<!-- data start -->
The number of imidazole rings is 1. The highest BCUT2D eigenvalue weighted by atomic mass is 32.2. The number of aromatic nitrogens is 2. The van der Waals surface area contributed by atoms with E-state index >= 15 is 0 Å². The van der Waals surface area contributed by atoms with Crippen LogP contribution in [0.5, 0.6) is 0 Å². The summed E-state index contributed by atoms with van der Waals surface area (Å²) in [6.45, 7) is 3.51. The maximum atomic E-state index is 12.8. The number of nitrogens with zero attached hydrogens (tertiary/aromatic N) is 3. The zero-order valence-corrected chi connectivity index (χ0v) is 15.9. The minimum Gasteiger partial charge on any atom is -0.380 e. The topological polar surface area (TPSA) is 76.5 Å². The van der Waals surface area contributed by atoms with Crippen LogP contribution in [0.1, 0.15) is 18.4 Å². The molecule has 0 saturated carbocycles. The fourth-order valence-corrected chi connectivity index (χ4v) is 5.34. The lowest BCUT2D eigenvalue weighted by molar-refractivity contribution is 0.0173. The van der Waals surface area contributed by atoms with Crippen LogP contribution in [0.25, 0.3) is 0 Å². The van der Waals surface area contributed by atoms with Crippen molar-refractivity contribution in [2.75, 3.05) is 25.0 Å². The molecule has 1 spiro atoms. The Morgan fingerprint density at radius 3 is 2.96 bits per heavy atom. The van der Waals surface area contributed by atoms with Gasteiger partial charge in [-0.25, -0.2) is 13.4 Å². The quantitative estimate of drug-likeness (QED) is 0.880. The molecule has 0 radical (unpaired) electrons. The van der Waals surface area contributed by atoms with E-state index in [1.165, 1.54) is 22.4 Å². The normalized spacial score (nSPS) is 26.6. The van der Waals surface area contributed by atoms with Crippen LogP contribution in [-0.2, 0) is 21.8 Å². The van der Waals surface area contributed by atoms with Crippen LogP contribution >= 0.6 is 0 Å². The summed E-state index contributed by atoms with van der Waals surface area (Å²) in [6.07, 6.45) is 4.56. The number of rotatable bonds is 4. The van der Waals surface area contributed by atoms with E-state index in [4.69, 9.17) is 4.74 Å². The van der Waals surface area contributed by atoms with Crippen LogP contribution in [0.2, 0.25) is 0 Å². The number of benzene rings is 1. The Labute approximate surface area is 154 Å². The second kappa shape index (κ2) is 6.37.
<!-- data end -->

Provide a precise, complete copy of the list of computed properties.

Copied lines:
The number of imidazole rings is 1. The highest BCUT2D eigenvalue weighted by atomic mass is 32.2. The number of aromatic nitrogens is 2. The van der Waals surface area contributed by atoms with E-state index >= 15 is 0 Å². The van der Waals surface area contributed by atoms with Crippen LogP contribution in [0.5, 0.6) is 0 Å². The summed E-state index contributed by atoms with van der Waals surface area (Å²) in [6.45, 7) is 3.51. The maximum atomic E-state index is 12.8. The number of nitrogens with zero attached hydrogens (tertiary/aromatic N) is 3. The zero-order valence-corrected chi connectivity index (χ0v) is 15.9. The minimum Gasteiger partial charge on any atom is -0.380 e. The topological polar surface area (TPSA) is 76.5 Å². The van der Waals surface area contributed by atoms with Crippen LogP contribution in [0.1, 0.15) is 18.4 Å². The molecule has 0 saturated carbocycles. The fourth-order valence-corrected chi connectivity index (χ4v) is 5.34. The lowest BCUT2D eigenvalue weighted by molar-refractivity contribution is 0.0173. The van der Waals surface area contributed by atoms with Crippen LogP contribution in [0.25, 0.3) is 0 Å². The van der Waals surface area contributed by atoms with Crippen molar-refractivity contribution in [2.75, 3.05) is 25.0 Å². The molecule has 1 spiro atoms. The Morgan fingerprint density at radius 3 is 2.96 bits per heavy atom. The van der Waals surface area contributed by atoms with Gasteiger partial charge in [-0.25, -0.2) is 13.4 Å². The quantitative estimate of drug-likeness (QED) is 0.880. The molecule has 0 radical (unpaired) electrons. The van der Waals surface area contributed by atoms with E-state index in [1.165, 1.54) is 22.4 Å². The normalized spacial score (nSPS) is 26.6. The van der Waals surface area contributed by atoms with Crippen LogP contribution in [-0.2, 0) is 21.8 Å². The van der Waals surface area contributed by atoms with Crippen LogP contribution >= 0.6 is 0 Å². The summed E-state index contributed by atoms with van der Waals surface area (Å²) in [6.07, 6.45) is 4.56. The number of rotatable bonds is 4. The van der Waals surface area contributed by atoms with E-state index in [4.69, 9.17) is 4.74 Å². The van der Waals surface area contributed by atoms with Crippen LogP contribution in [0.2, 0.25) is 0 Å². The number of benzene rings is 1. The Labute approximate surface area is 154 Å². The second kappa shape index (κ2) is 6.37.